Russia’s revanchism has to be stopped, even for Russia’s own sake, says Wolf. A stable and democratic Ukraine is not hostile to Russian’s true longer-term interests. The starting point has to be helping Ukraine, ideally with Russian cooperation, but without it if necessary.

This is war

Latvia’s National Armed Forces Commander Raimonds Graube said in an interview on March 19 on the LNT news program ‘900 Seconds’ that the events in Ukraine has made him come to the conclusion that what is happening in the country can be deemed as war.

According to Graube, what is taking place in Ukraine is different from traditional warfare, as different methods are being used, but that at the end of the day military units are being used to occupy another country's territory.

''Ten years ago, Latvia made one of the most important decisions it has ever made by joining NATO. I cannot even imagine a situation where a foreign force could so easily enter and occupy a NATO member,'' Graube said.

The AFP news agency reports that Ukraine warned on Tuesday its conflict with Russia had entered a "military stage" and authorized its troops to shoot in self-defense after both sides suffered their first casualties since pro-Kremlin forces seized Crimean early three weeks ago.

The dramatic escalation to the raging security crisis on the EU's eastern frontier came hours after President Putin signed a treaty claiming Crimea as Russian territory after the Black Sea region overwhelmingly voted in favor of switching from Ukrainian to Kremlin rule.

Ukraine's Western-backed Prime Minister Arseniy Yatsenyuk said that "Russian soldiers have started shooting at Ukrainian military servicemen, and that is a war crime.”

Start with sanctions

European Parliament members from the parliament's foreign affairs and international trade committees sent a letter this week to top EU officials, saying that ''We are all in agreement that the EU must take a much stronger stance in this emergency situation. Sanctions must be imposed against not only a few Russian officials, but also officials from the Russian president's administration and the Russian parliament, as well as their families.”

The MEPs point out that by imposing stronger political and diplomatic sanctions, which would be felt by not only officials, but also their families; it might be possible, though, to avoid economic sanctions if Russian changes its stance.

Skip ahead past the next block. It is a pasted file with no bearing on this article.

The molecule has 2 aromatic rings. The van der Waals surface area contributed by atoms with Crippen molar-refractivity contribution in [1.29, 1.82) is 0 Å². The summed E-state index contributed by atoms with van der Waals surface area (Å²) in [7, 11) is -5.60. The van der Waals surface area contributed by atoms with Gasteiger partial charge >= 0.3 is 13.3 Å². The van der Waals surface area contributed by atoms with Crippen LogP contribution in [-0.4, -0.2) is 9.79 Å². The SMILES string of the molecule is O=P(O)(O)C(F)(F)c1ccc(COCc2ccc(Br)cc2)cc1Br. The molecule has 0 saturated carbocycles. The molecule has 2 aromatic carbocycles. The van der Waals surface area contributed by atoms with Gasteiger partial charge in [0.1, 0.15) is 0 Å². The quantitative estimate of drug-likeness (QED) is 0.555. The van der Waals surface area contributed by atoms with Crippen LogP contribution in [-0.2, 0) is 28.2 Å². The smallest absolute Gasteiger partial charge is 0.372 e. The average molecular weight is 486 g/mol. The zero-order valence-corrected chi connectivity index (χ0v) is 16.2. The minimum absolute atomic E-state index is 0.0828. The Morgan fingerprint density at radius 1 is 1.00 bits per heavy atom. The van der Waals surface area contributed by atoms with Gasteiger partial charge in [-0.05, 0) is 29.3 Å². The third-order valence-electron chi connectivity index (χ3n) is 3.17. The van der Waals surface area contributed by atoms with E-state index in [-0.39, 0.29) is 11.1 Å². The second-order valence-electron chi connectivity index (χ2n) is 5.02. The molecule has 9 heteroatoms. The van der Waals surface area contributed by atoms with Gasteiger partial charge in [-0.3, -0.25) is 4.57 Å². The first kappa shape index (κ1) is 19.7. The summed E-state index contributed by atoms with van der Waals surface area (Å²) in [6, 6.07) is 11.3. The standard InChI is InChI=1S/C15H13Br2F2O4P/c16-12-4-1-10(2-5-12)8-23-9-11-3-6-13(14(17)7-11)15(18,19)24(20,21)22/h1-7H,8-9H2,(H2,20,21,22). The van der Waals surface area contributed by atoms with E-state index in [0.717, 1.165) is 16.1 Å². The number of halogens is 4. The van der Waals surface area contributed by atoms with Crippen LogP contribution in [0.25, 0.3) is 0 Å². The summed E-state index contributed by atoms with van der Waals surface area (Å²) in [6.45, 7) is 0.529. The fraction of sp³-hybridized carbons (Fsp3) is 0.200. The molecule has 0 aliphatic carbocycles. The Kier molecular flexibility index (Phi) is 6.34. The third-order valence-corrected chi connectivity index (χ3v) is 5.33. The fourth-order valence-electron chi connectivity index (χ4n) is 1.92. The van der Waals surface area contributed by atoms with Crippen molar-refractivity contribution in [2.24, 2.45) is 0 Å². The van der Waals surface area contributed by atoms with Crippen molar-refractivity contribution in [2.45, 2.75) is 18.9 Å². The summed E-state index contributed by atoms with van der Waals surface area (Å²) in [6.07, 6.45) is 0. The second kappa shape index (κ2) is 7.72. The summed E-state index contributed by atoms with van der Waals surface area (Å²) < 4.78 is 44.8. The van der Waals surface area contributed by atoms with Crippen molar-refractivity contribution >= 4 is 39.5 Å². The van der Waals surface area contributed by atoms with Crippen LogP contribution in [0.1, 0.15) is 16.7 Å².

The letter also urges that a complete weapons embargo against Russiaalso be implemented.

On this note, the Latvian Defense Ministry and the National Armed Forces have agreed to suspend military cooperation with Russia, said Defense Ministry spokesman Andis Jekabsons.

Defense Minister Raimonds Vejonis said that ''In evaluating Russia's actions, as well as calls by the international community to solve the situation through diplomacy, it is unacceptable for Latvia to cooperate with the Russian armed forces.”

On March 20, the European Union added 12 Russians and Ukrainians to a list of people hit with travel bans and asset freezes over developments in Crimea, EU President Herman Van Rompuy told a press conference. The 12 new names, due to be published Friday, include some "really high-ranking" individuals, said Van Rompuy.

The bloc also cancelled a planned June 3 summit with Russia.

End game on Kiev

Swedish Foreign Minister Carl Bildt told CNN’s Christiane Amanpour that, in terms of his play for influence in Ukraine, Putin’s goals “know few bounds. I’m pretty convinced that his real agenda is not Crimea, but Kiev.”

“I think he is prepared to use both economic measures, subversion, destabilizing issues, [and] economic issues – but at the end of the day what we have seen during the last few weeks is that he is also prepared to use military instruments. And that is what is scary and what is deeply worrying.”

It may not happen immediately, Bildt said, but Putin is “prepared to play this long.”

On Friday morning Germany said it had decided to suspend approval of all defense-related exports to Russia, reported Berlin ordered defense contractor Rheinmetall to halt delivery of combat simulation gear to Russia earlier this week already.

The ministry spokesman said this was a "one-off" case, but future deals would also be blocked.

"The [Rheinmetall] case is a one-off case. Nevertheless it is true that given the current situation in Russia, we are not approving any exports of defense goods to this country at the moment," a spokesman said.

Russia has in a very short time has succeeded in shattering the long post-WWII European peace. The West will ratchet up the sanctions in an attempt to bring Putin and his inner circle to the negotiating table.

What needs to be done now is to de-escalate the situation and get all sides to the negotiating table. Some have suggested that Ukraine agree to the annexation of Crimea (it may have little choice), though with full compensation from Russia for military and business assets it has confiscated.

Any deal would require withdrawal of Russian armed forces - to demilitarize the peninsula – and provide guarantees for minorities there, and offer a wider security agreement that takes into consideration Russian concerns over Nato expansion, while at the same time ensuring Ukraine’s security against any future Russian aggression.